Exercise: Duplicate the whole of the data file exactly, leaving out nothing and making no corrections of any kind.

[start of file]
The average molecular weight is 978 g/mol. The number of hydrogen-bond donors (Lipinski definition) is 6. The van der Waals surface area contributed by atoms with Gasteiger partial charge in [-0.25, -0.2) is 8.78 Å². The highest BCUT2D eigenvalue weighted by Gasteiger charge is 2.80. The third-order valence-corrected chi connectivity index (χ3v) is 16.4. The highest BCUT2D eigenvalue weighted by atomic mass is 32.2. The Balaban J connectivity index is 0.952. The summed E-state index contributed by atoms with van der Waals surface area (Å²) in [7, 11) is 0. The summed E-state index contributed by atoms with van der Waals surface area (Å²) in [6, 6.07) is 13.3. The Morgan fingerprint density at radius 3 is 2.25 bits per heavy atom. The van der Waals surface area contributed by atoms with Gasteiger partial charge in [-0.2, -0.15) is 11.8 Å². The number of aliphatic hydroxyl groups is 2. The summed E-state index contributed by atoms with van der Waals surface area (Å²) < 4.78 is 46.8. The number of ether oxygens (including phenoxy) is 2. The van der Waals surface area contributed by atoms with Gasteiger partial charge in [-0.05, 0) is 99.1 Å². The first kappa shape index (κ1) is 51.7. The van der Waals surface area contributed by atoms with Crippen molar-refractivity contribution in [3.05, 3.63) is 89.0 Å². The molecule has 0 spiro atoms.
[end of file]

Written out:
The average molecular weight is 978 g/mol. The number of hydrogen-bond donors (Lipinski definition) is 6. The van der Waals surface area contributed by atoms with Gasteiger partial charge in [-0.25, -0.2) is 8.78 Å². The highest BCUT2D eigenvalue weighted by Gasteiger charge is 2.80. The third-order valence-corrected chi connectivity index (χ3v) is 16.4. The highest BCUT2D eigenvalue weighted by atomic mass is 32.2. The Balaban J connectivity index is 0.952. The summed E-state index contributed by atoms with van der Waals surface area (Å²) in [7, 11) is 0. The summed E-state index contributed by atoms with van der Waals surface area (Å²) in [6, 6.07) is 13.3. The Morgan fingerprint density at radius 3 is 2.25 bits per heavy atom. The van der Waals surface area contributed by atoms with Gasteiger partial charge in [-0.2, -0.15) is 11.8 Å². The number of aliphatic hydroxyl groups is 2. The summed E-state index contributed by atoms with van der Waals surface area (Å²) < 4.78 is 46.8. The number of ether oxygens (including phenoxy) is 2. The van der Waals surface area contributed by atoms with Gasteiger partial charge in [-0.05, 0) is 99.1 Å². The first kappa shape index (κ1) is 51.7. The van der Waals surface area contributed by atoms with Crippen molar-refractivity contribution in [3.05, 3.63) is 89.0 Å². The molecule has 0 spiro atoms.